## Glossary

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# Delta hedge

A Delta-hedge or Δ-hedge is a self financing portfolio consisting of the underlying asset,S say, and a standard bond, B say, that replicates (or in some cases approximates) the value of a derivative, X say. Let F(t,s) be price at time t of the derivative X given that S(t)=s. Let V(t) be the value of the self-financing portfolio at time t, i.e. V(t)=a(t)S(t)+b(t)B(t), where a(t) is the number of the underlying asset S and b(t) is the number of bonds B in the portfolio. If the market is complete we should have that a(t)=(∂/∂s)F(t,s)|S(t)=s and b(t)=(F(t,S(t))-S(t)a(t))/B(t) at all times to perfectly replicate the contract X. So the number of the underlying assets S should equal the Δ for the contract X. This is the reason for the name Δ-hedge. A short position in the derivative X and a long position in the hedging portfolio V would therfore have Δ=0; such a position is called Δ-neutral. In order to keep this position Δ-neutral we must continuously trade on the market. This is not possible in practice so one trade at discrete time points and reset the position to Δ-neutral at theese time points. This will however lead to that the self-financing portfolio will not exactly replicate the value of X, F(t,S(t)) anymore and b(t) will no longer equal (F(t,S(t))-S(t)a(t))/B(t). But for many contracts trading once a day will not lead to large hedging errors. To decrease the hedging errors it is sometimes possible to add more assets to the hedging portfolio such as other derivatives (usually some liguid put or call options). It is the possible to make the portfolio both Δ and Γ neutral, so called Delta-gamma hedging, or Δ and Ѵ neutral so called d Delta-vega hedging. This makes it possible to trade less frequently and still keeping the hedging errors small.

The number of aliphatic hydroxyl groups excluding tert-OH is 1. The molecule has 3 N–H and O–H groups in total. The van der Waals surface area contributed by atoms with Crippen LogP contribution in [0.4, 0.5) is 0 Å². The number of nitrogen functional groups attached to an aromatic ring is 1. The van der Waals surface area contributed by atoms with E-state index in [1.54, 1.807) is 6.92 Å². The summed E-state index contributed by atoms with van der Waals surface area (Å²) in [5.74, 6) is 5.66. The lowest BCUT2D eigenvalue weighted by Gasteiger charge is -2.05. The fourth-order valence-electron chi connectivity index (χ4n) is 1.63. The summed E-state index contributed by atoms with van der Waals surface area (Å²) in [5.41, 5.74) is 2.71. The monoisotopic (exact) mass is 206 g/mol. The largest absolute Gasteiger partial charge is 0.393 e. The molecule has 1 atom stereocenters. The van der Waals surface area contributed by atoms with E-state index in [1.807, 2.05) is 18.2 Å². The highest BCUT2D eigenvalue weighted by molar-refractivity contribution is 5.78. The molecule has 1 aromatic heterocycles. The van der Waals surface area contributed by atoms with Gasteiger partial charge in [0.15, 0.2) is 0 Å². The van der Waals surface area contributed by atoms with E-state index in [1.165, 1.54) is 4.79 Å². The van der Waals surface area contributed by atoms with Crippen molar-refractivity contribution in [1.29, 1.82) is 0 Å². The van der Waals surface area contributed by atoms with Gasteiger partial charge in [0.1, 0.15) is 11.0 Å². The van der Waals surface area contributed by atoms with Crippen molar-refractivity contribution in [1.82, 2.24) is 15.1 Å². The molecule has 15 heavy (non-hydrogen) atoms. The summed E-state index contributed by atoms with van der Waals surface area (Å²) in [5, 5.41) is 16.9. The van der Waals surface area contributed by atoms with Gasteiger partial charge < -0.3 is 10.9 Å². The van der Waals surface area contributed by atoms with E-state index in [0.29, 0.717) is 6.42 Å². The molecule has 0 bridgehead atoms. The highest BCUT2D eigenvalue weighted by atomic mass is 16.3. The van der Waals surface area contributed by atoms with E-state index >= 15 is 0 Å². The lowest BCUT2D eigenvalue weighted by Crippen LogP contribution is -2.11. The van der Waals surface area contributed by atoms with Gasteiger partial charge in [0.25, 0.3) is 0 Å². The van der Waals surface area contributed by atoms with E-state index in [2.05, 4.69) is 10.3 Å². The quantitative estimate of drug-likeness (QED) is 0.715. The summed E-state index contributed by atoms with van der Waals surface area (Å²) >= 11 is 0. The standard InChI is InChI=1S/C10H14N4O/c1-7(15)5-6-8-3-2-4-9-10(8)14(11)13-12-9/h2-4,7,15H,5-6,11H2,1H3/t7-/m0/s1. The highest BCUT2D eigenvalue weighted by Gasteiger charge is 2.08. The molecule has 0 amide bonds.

## References

M. Brode'n and M. Wiktorsson. (2009) Hedging Errors Induced by Discrete Trading under an Adaptive Trading Strategy. Preprint.
M. Brode'n and M. Wiktorsson. (2009) On the Convergence of Higher Order Hedging Schemes. Preprint
E. Gobet and E. Teman (2001). Discrete time hedging errors for options with irregular pay-offs. Finance and Stochastics, 5(3), 357-367.
A. Makhlouf and E Gobet. (2009). The tracking error rate of the Delta-Gamma hedging strategy. Preprint